India and the Global Economic Downturn

One of the grave issues of recent days is the global economic crisis which has not only affected the developed nations but has had far reaching effects on the developing countries too. The 2008/2009 recession is seeing private consumption fall for the first time in nearly 20 years. According to World Bank, the global economy is going to shrink by 2.9% this year. The US has seen the highest level of unemployment at 9.5% since 1983. It is a well known fact that governments are apprehensive regarding the future of most of the economies which are greatly dependent on the US for foreign investments.

As a consequence of the global liquidity squeeze, Indian banks and corporates have found their overseas financing drying up, forcing corporates to shift their credit demand to the domestic banking sector. 500,000 people were rendered jobless between October to December 2008. Eight major sectors like textile and garment industry, metals and metal products, Information Technology and BPO, automobiles, gems & jewellery, transportation, construction and mining industries were included in the survey by the ministry of Labour and Employment. Inflation in India had turned negative for the first time in more than 30 years, official figures had shown. 30-50% of the business in garment industry has fall – exports have fallen by a much higher 4.8% as compared to the other sectors and there are a number of job losses too.

However, against all odds, India has managed to achieve 6.1 % GDP (Gross Domestic Product) growth in the first quarter (April- June) of the fiscal year. This makes India the second fastest growing major economy after China. Much of this can be attributed by the consumer confidence investors had in the Indian markets even through these bad times. According to the Nielsen Global Consumer Confidence, which polled 26,000 consumers across the globe, “India ranks foremost in consumer confidence as investors have been safeguarded by India’s relatively nascent financial markets.”

Secondly and importantly it was the conservative policies adapted by the Indian Banking system which kept India relatively protected from the impact of the recession. New York Times credits the tough lending standards Y.V Reddy imposed on the Indian banks as RBI (Reserve Bank of India) Governor for saving the entire Indian baking system from the massive sub-prime and liquidity crisis of 2008 and beyond. As Governor, he saw his job as making sure Indian banks did not get too caught up in the bubble mentality. He banned the use of bank loans for the purchase of raw land, and sharply curtailed securitizations and derivatives, and essentially prohibited off-balance sheet financing.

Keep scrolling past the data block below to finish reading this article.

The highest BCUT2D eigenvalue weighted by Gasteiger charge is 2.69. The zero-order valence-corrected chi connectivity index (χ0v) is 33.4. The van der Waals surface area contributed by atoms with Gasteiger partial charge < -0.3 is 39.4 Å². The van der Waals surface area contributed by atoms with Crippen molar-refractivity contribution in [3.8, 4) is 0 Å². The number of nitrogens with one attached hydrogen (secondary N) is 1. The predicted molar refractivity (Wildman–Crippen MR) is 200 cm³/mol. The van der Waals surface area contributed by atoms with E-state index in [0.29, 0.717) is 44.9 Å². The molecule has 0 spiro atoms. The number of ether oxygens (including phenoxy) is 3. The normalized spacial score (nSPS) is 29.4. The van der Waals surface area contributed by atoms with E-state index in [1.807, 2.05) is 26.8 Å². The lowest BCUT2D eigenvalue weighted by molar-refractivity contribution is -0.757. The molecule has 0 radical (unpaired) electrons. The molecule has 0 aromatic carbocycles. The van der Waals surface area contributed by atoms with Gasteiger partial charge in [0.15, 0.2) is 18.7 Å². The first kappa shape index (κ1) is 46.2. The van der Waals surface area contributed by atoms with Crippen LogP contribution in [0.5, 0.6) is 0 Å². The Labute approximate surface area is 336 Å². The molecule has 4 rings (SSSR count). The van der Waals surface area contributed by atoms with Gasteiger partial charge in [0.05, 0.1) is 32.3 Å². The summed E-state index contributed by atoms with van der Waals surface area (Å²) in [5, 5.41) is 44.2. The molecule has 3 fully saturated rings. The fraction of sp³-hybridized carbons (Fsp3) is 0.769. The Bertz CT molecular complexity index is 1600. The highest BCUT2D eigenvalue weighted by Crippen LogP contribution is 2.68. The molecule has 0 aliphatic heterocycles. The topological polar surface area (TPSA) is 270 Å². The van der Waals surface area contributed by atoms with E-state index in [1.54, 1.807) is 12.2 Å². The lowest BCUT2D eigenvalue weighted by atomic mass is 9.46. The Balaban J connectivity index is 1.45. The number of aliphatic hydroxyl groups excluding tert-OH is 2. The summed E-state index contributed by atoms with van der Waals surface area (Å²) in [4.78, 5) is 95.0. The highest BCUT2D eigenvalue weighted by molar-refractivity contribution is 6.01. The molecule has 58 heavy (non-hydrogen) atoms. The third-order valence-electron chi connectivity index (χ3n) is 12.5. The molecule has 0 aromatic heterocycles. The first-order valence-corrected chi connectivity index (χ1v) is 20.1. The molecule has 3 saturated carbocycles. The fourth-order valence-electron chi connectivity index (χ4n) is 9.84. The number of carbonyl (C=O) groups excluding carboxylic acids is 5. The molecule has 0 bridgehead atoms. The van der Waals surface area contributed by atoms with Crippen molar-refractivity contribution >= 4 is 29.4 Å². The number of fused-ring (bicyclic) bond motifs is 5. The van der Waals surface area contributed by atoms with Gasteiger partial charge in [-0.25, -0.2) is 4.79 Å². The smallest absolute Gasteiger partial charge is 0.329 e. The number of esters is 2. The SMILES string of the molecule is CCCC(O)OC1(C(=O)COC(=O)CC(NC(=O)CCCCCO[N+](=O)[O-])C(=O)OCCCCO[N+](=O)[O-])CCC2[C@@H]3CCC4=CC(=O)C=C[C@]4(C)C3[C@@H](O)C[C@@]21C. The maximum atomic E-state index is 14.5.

Saving for the future instead of spending on short- term desires is a tendency imbibed in the psyche of the Indian masses. Before thinking at an individual level, the expenditure is always thought collectively in terms of family which makes the entire money- making system unique in India. The government too works on the principle of welfare of the people rather than profit- making. It is this element of the Indian culture maybe which has saved it from the affinity towards insatiability and self-interest prevailing in the West which further facilitated the common objective of working together in times of crisis.

For the past two years, the number of youngsters opting for education abroad has fallen drastically. They have become aware of the inimitable opportunities they can get in India itself, thus instigating the idea of giving their inputs towards the development of their OWN country rather than draining their calibre for another one. Even though the crisis slowed the rate of growth of the economy in the country, it has given a message to the world of the resilience power the economy can manifest in times of adversity.

Prerita Chauthaiwale

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